Labasa FC are known as the Lions after a fabled lion who cried for 100 days. In fact the lion only cried for 97 days, but this was hushed up at the time because crying for 97 days when you're so close to crying for 100 is just obtuse.
Anyway, one summer evening with the scent of frangipani drifting into the houses, a lion emerged from the forest and lay in the market square of Labasa. Those bold enough to get close to it (a soldier on leave and a postmistress who just had to know everything) related that a single tear was dropping from the lion's eye in a sad, continuous flow.
The town mayor called in the wisest person in the village, a man who only two years previously had invented hands-free pointing, who recommended that the townspeople attempt to cheer the lion up because a weeping lion brings bad fortune and also was lying right in the way of the cheese stall. Many attempted to stop the lion's tear from a safe distance. The fishmonger did a funny dance while the seamstress told a joke about a stupid tiger.
It seemed hopeless until a brave little girl approached the lion all by herself and stood right in front of him. Long seconds passed. Before the panicked eyes of the town the little girl started to sing a song by Adele with a lusty voice belying her nine years. The lion, gaining strength from somewhere deep within, rose and jogged off back into the forest. The moral being of course that, if things seem really bad, just remember you're not being sung an Adele song by a little girl while lots of people watch with frozen expressions of awe and watery eyes. Cameron Carter
Charleston of course is the home town of the Charleston dance, which resulted indirectly from a new law passed by President Wilson after the First World War that permitted US citizens to be silly in public. The "Megaphone Post", which also originated at this time and involved people shouting their messages through a loudhailer to a recipient across town, was more short-lived. Charleston was slightly less famous for its many salt and pepper-mill makers, who made the city an absolute mecca for those wanting the very latest hand-crafted condiment accessories.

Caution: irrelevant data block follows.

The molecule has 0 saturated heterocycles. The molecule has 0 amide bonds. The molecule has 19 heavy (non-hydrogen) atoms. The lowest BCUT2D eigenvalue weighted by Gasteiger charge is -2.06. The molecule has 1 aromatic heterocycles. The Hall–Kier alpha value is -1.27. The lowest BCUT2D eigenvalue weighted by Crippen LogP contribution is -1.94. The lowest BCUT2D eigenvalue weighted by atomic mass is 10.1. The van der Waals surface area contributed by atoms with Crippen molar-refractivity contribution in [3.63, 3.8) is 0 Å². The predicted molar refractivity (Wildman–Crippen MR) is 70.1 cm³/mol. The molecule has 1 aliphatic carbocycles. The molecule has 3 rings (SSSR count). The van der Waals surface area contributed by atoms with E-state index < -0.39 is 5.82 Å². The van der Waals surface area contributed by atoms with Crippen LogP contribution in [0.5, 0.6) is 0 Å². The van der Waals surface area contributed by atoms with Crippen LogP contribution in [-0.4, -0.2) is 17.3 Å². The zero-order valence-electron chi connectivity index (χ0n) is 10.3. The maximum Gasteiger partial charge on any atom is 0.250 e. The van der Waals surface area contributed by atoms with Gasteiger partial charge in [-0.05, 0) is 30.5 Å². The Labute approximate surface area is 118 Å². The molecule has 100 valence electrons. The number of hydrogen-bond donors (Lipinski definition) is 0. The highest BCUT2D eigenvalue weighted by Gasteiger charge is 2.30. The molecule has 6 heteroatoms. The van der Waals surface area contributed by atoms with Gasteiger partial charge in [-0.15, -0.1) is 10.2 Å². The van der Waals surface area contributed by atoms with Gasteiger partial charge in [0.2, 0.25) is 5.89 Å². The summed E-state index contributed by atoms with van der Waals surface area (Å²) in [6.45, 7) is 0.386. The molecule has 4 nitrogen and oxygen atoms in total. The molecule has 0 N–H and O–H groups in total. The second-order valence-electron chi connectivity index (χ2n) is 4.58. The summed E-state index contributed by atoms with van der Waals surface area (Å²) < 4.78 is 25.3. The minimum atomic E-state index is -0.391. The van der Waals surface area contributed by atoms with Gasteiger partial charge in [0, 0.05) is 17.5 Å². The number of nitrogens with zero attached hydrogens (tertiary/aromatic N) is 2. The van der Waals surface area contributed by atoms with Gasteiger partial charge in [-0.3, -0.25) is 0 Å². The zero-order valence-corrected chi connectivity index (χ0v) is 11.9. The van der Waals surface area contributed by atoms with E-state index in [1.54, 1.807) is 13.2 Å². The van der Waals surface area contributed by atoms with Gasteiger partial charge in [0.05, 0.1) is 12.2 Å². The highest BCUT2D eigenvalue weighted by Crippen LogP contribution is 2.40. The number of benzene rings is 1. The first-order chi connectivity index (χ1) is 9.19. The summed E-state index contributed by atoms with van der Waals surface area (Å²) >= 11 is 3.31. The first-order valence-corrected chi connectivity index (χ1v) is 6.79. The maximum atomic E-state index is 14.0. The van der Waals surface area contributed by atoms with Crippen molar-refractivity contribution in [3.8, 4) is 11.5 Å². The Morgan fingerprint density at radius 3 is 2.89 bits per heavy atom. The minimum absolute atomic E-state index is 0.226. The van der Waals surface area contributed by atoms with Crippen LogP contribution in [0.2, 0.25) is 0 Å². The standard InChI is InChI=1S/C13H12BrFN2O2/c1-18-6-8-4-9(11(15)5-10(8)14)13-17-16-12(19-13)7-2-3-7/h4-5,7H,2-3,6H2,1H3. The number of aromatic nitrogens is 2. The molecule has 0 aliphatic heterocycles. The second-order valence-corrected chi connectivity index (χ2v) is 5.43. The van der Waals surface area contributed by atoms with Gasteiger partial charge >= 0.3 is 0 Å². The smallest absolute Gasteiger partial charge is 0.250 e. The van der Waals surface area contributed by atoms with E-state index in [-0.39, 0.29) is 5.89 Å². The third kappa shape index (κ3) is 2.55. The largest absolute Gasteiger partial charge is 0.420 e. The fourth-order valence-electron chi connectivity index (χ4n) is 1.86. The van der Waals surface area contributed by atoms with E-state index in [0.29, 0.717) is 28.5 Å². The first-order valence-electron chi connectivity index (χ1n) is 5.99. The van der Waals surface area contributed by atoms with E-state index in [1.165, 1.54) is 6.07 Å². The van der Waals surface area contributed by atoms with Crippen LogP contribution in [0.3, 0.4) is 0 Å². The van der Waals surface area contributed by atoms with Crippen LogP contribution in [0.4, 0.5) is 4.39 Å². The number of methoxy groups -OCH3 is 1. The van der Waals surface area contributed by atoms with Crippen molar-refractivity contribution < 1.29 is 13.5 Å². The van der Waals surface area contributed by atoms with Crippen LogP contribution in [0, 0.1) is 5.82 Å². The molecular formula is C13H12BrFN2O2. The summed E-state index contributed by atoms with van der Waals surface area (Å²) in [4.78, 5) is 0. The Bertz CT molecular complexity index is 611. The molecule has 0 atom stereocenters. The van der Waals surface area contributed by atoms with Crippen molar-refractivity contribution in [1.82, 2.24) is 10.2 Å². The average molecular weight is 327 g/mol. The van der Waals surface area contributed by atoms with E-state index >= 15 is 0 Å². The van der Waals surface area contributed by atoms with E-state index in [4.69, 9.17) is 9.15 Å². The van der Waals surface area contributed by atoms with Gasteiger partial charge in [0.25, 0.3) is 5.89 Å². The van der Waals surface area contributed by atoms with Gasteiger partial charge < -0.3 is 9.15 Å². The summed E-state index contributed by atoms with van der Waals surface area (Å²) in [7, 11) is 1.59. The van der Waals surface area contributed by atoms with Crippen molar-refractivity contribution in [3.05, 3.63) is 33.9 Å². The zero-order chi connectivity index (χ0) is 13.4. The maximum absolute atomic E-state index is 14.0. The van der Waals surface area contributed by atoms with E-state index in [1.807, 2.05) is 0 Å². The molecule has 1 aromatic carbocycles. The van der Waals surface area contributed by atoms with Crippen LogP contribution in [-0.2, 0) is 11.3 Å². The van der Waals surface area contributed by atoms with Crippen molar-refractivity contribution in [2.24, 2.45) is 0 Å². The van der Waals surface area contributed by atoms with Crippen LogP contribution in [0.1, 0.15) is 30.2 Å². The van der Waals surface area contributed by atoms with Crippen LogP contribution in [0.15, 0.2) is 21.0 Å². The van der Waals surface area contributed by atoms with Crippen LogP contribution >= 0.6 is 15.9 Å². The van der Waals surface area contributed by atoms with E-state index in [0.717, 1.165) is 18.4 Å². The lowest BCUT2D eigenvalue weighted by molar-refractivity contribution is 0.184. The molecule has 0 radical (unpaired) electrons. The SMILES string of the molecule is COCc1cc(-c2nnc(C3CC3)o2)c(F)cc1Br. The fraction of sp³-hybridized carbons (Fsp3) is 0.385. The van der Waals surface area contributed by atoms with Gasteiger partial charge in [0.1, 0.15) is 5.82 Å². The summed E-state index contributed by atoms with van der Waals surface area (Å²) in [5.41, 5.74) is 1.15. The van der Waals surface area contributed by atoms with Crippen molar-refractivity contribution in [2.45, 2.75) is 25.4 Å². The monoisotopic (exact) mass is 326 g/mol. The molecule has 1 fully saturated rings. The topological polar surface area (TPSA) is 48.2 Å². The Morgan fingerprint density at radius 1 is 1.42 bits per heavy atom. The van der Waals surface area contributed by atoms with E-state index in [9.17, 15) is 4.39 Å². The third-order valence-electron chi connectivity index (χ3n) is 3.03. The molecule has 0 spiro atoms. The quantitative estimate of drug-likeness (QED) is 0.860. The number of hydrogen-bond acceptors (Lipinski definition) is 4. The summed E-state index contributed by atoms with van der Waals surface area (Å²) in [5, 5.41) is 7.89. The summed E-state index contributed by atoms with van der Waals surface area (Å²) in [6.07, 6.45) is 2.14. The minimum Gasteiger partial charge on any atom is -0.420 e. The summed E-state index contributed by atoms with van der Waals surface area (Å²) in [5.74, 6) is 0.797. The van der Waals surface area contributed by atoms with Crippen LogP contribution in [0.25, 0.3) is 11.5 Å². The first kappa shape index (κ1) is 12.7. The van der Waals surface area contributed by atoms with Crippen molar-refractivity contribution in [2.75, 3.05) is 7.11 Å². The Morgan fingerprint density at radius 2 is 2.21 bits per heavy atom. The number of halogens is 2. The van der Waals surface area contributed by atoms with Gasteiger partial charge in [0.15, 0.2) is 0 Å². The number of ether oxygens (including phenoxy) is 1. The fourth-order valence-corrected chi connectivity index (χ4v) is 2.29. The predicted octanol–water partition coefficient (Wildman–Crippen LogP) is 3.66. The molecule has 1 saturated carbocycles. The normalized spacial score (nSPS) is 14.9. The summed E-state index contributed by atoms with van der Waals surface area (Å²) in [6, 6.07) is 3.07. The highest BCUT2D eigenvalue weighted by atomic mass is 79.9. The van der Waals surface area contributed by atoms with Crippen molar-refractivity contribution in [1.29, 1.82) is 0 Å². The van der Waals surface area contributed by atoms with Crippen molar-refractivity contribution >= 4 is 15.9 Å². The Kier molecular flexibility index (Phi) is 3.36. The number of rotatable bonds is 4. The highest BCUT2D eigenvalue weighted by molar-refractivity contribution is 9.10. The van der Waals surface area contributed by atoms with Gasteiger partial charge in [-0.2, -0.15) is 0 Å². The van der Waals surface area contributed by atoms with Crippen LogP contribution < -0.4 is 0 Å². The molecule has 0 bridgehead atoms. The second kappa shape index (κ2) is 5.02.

By the 1930s, a whole block in the middle of town was taken up by salt and pepper-mill manufacturers and the area became known as "Grind Alley". There were occasional misunderstandings when young women wrote their parents they had obtained employment in Grind Alley, but, by and large, it was a prosperous area until the collapse of the industry in the early 1970s, which many attribute to the scene in Easy Rider in which Peter Fonda uses a stainless steel cruet set in a bikers' cafe as a modernist statement satirising the status-based aspirations of the bourgeoisie.
This followed earlier protests from the country's religious right that salt-and-pepper grinders were, in both shape and mechanism, morally compromising. Watch out for the infamous "spittle" scene in the 1964 film Night of the Iguana, initially deleted owing to the censor's complaint that Richard Burton rotated his pepper-grinder too slowly. Cameron Carter